So for many, then, a place to lay the head that's clean and quiet, with reliable hot water, etc., and preferably something resembling a Western breakfast, is all they need. And when it can be had for $40 as opposed to the $200 it can cost to get into the better hotels, it seems a sane choice. Who needs 'service' when that service usually doesn't really know what it's doing? For many the ideal hotel is the new class of jingji (economy) hotels with fixed rates ¥200-300 (US$30-40) which can be booked ahead for exactly the same price as you would get over the counter. Some are purpose-built and some are total refurbishments of older, incompetently run hotels. Typically they feature bright, pastel colours, have a glass shower cubicle rather than a bath, and essentially all the basic amenities without fuss, including (usually) breakfast, and free (or very cheap) wireless or Ethernet broadband in-room; free computer access in the lobbies. There's a Hotel 268 that will put you up for precisely that (¥268) on the same street as The Peninsula. This won't do if you think you're going to lounge around in bathrobes for part of the morning enjoying the (smog-laden) view from your super-king-size bed (with huge thread-count linen) enjoying a room service breakfast with eggs cooked in precisely the way you want, before taking a trip to the spa (and what an incredible waste of time in Beijing that would be). But if you want to be up and out and beating the crowds into the Forbidden City, returning for a quick shower before tackling a tasty dinner with the locals somewhere and then getting some well-earned sleep; these are the places to stay.

Further back on Jan 24 you would have found this:

If you want to consider this kind of hotel, then look around the Web for Jinjiang Inn, Joy Inn (a good one close to Chongwen Men metro just east of Tian'an Men Square), the Hanting Jiudian (I like the one in Tonglin Ge Lu, not far from Changchun Jie metro), Shindom (the Da Zha Lan one is well-positioned, and there's another quiet one just north of Taoran Ting Park, although that's awkward for public transport, but there's an excellent vegetarian restaurant close by).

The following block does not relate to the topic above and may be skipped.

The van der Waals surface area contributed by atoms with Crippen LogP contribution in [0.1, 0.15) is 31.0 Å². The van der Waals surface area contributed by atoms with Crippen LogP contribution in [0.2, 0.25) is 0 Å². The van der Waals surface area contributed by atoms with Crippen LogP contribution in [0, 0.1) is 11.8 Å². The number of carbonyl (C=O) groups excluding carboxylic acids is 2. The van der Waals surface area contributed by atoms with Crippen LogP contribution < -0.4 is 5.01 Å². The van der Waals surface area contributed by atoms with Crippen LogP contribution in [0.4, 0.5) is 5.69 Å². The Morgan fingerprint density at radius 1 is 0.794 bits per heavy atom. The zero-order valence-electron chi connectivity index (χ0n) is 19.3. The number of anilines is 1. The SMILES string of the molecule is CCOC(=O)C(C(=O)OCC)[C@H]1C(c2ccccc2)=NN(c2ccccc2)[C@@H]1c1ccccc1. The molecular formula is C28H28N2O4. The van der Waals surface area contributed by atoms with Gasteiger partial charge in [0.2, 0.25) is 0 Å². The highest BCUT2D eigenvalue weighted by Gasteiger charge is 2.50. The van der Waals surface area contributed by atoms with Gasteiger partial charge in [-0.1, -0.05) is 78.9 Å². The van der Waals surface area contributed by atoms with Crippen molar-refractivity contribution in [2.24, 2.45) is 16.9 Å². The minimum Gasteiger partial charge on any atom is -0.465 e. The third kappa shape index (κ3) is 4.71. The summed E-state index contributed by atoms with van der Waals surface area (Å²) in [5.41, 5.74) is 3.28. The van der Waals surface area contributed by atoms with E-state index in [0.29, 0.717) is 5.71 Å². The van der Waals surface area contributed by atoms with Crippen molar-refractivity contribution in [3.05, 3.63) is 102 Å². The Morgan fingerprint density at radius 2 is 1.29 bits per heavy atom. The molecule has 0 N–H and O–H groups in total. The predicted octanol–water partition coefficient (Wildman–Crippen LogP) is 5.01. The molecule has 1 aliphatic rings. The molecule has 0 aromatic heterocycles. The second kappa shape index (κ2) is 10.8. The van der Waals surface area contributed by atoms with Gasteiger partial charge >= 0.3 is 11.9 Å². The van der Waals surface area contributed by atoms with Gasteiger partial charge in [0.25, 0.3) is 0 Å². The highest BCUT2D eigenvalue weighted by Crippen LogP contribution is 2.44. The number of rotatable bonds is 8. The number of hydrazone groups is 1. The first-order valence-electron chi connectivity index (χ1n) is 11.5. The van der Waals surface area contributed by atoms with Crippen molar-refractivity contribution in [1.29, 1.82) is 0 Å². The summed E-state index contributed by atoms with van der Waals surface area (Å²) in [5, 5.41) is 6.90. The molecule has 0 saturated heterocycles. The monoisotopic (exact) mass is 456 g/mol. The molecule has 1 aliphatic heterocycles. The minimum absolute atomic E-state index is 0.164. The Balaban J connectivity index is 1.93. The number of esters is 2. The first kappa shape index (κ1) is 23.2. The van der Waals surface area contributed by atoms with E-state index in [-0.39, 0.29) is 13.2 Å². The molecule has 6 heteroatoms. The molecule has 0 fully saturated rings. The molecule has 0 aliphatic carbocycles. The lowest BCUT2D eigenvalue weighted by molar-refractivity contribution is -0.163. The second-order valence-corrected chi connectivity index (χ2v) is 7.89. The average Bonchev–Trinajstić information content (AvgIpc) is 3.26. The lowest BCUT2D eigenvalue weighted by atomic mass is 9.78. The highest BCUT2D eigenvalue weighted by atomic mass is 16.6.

The Jinjiang Inn near Pudong Airport in Shanghai got a mention here as far back as June 07.

I merely mention all this so that readers can be better informed both on 'jingji' hotels and on just how much information there is lurking on this site for those who can be bothered to look for it. I've stayed in these types hotels in Beijing, Shanghai, and Chengdu, and done detailed inspections of dozens of others. They vary in quality, but for some they represent the perfect choice: basic but with all the amenities you need if you're actually planning to be out seeing sights all day; free (or very cheap) wi-fi; cheap, and safely bookable in advance for the same price you'll pay over the counter. And there are many more chains and branches than mentioned here, some putting you bang in the centre of Beijing, for much less money and a higher standard than you'll pay for most non-chain Chinese hotels.

No good idea goes uncopied in China and any successful business idea produces 'me too' copycats in record time. Some of the chains are thus avoidable, and high traffic does tend to wear out Chinese hotels of all kinds pretty fast. In some cases the rooms at the cheapest rates have no windows, or there may be only a very small number of these and which may be permanently booked out, whereas the majority of the stock is at a higher, but still economical rate.

Over the longer term, as margins are reduced by increased competition, the question will be whether standards at the better chains are maintained and money invested in maintenance, unlike at every other sort of Chinese-run hotel.

Peter N-H
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Dec 31st, 2009, 04:11 AM
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Peter I am sorry if I offended you by posting this WSJ article. I can assure you that I had the best intentions. I am not interested in these hotels for myself but thought others might find the article helpful. Your comments are most interesting but I do not think I should be blasted for adding some info on this forum.